As I cooked up our homemade dehydrated meals while sitting in the open tent, Syfy ran around camp playing with nature. He climbed the elephant-sized rocks next to our tent, pretending he was a mountain lion, roaring to his little heart's content. Ready to chow down on a hearty meal, we gathered in the tent to basically scarf our dinners down in under 10 minutes flat. Having promised Syfy some s'mores on this trip, I roasted a marshmallow in one of my stainless steel cups and smushed it onto the chocolate and graham crackers I had hidden in my pack. He was thoroughly delighted with this new delicious treat, so much so it became all he talked about throughout the coming miles that we would walk. Using my Good Night Sleep Tight essential oil roll-on on Syfy's feet and chest, we all laid down to chat about our trip so far. We agreed, it was fun hanging out together in a tent, without screens in front of our faces. I had anticipated it being difficult for him to fall asleep like usual, but it turned out he slept like a baby on the entire trip. While the Hippy Hubby and I ended up staying up all night thanks to my biggest mistake, not buying us sleeping pads. While Syfy slept like he had the comfiest bed ever, I ended up with bruises on my hips from my painful side-sleeping ways. Lesson learned. We will never forget the sleeping pads again. Ever.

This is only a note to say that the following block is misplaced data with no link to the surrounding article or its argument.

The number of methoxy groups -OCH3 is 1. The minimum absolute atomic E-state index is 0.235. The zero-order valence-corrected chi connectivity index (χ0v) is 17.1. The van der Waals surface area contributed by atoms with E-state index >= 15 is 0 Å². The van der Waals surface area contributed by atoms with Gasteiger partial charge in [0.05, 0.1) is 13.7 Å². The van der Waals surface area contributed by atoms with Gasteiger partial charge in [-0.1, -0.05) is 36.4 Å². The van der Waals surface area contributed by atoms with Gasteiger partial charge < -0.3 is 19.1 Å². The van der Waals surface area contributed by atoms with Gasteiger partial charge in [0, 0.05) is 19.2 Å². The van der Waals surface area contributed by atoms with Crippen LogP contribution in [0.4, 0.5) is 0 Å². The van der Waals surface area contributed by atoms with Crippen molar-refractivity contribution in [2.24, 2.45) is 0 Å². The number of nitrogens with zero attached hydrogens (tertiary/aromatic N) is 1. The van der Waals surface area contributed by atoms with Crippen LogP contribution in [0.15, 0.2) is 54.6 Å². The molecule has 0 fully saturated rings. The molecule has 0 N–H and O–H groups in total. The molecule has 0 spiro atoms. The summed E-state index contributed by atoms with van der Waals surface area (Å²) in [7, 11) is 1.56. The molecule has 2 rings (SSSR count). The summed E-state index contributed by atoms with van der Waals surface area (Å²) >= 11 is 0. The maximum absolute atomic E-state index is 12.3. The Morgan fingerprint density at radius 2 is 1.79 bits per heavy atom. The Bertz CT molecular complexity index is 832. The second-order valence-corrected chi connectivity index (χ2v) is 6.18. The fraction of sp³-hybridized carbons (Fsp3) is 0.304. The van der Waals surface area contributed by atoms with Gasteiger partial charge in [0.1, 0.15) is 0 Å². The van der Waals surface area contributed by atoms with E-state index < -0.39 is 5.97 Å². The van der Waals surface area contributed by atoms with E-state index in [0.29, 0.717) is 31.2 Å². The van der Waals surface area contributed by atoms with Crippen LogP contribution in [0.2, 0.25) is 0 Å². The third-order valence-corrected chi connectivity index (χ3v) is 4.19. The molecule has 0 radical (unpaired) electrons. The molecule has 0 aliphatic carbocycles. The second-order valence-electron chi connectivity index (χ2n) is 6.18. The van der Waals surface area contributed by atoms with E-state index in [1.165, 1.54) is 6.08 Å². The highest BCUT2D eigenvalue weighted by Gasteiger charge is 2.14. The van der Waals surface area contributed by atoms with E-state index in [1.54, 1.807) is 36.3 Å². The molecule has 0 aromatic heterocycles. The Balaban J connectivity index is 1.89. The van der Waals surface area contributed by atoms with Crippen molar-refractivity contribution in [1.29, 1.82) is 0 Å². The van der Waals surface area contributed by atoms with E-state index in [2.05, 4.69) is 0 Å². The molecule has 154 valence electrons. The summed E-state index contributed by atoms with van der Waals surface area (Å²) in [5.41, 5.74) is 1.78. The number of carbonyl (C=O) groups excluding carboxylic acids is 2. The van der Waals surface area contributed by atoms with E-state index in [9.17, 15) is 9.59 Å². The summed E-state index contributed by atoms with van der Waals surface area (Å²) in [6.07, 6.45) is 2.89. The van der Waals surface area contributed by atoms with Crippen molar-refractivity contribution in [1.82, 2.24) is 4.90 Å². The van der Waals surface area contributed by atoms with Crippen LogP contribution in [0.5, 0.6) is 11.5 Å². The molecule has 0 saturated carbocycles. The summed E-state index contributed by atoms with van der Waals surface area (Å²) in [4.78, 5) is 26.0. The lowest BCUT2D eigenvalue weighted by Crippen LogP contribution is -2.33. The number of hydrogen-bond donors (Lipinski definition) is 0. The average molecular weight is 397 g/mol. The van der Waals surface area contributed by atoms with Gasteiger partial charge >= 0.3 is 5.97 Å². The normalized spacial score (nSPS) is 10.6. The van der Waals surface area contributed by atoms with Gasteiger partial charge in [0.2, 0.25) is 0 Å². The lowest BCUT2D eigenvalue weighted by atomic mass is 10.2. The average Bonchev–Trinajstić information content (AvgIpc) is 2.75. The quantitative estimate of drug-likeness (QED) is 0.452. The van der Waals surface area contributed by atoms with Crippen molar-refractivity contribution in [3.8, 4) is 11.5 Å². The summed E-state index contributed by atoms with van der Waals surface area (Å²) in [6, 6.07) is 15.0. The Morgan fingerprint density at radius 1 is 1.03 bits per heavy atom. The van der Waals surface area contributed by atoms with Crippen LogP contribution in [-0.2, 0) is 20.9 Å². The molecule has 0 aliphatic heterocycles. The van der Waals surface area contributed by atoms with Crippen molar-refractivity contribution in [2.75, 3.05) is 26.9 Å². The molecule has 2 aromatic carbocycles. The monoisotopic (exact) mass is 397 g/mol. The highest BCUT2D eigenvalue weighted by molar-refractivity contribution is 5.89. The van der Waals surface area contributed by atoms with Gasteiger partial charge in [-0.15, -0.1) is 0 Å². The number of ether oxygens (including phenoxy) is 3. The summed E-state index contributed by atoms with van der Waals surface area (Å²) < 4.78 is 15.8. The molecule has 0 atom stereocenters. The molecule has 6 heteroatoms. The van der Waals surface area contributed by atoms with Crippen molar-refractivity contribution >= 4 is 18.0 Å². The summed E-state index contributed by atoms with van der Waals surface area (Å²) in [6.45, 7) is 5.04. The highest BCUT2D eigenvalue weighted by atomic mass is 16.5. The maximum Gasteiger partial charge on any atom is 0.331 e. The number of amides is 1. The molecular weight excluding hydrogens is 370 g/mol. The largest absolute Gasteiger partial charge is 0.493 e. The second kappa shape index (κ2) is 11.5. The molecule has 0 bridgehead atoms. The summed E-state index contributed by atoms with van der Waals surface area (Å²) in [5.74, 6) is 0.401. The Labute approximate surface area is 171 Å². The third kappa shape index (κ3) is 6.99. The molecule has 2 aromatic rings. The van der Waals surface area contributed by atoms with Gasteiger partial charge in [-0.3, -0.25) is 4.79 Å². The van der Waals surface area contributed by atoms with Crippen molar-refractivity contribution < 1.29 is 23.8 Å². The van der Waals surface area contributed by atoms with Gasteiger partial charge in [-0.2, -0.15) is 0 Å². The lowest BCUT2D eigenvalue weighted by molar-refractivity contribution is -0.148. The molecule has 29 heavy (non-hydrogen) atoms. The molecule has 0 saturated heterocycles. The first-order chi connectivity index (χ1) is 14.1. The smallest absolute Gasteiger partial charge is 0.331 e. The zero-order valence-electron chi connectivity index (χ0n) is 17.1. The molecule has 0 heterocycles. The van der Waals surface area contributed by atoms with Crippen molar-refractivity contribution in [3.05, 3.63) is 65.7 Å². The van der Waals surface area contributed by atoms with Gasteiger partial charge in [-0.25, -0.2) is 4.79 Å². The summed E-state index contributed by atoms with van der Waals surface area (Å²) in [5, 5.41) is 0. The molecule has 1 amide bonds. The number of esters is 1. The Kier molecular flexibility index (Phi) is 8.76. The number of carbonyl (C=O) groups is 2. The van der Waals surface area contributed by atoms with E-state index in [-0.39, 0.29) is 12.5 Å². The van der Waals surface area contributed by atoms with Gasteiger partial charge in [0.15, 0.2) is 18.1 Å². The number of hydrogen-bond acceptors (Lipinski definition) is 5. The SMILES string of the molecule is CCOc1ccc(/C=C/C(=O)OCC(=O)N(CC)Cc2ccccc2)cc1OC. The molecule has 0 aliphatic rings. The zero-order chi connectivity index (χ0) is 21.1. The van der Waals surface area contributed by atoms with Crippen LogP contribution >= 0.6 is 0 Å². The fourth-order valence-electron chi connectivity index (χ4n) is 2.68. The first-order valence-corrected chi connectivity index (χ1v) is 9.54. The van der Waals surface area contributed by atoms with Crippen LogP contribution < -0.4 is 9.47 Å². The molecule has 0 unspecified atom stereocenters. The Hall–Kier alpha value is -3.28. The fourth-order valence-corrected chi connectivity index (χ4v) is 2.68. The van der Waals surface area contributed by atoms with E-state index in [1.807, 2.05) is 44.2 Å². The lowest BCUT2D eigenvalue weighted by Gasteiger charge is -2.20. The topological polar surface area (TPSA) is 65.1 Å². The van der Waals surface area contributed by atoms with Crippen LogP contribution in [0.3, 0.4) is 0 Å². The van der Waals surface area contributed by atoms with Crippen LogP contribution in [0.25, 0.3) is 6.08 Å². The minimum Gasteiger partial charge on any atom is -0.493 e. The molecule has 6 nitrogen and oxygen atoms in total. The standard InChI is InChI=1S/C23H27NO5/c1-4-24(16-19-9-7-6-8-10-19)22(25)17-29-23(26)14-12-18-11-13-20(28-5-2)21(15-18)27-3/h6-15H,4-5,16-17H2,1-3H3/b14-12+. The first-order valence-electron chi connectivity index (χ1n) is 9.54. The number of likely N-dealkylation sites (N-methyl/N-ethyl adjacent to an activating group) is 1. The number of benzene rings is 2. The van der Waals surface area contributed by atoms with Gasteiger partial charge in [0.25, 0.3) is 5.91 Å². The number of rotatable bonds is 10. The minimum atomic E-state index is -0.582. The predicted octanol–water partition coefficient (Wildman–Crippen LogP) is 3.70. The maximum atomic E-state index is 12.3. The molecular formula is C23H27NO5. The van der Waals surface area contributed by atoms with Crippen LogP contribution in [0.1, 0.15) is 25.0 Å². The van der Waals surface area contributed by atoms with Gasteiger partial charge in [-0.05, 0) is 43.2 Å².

Fending off the big scary…mice?
When I did finally fall asleep that first night, it was suddenly interrupted by my husband shaking me awake because he heard something HUGE step on a branch outside of our tent. Being the brave one…I turned the red light on my headlamp on and stuck my head out of the tent door. As I scanned the area with my red light, I looked for large animals or eye glare but found nothing but a bunch of mice searching around our camp for food scraps they would never find from us. One of them snapped a branch as my light stopped on him and I knew I had found our culprit. We giggled together in the darkness over our what was that?!? moment, and snuggled closer together because we had survived the big scary mice. I would check out the tent a couple more times throughout the night, but never saw anything more than mice.
To be continued…Find out what happens on our first family backpacking trip in my next post!
You can read the Hippy Family Backpacking Trip Part 1 HERE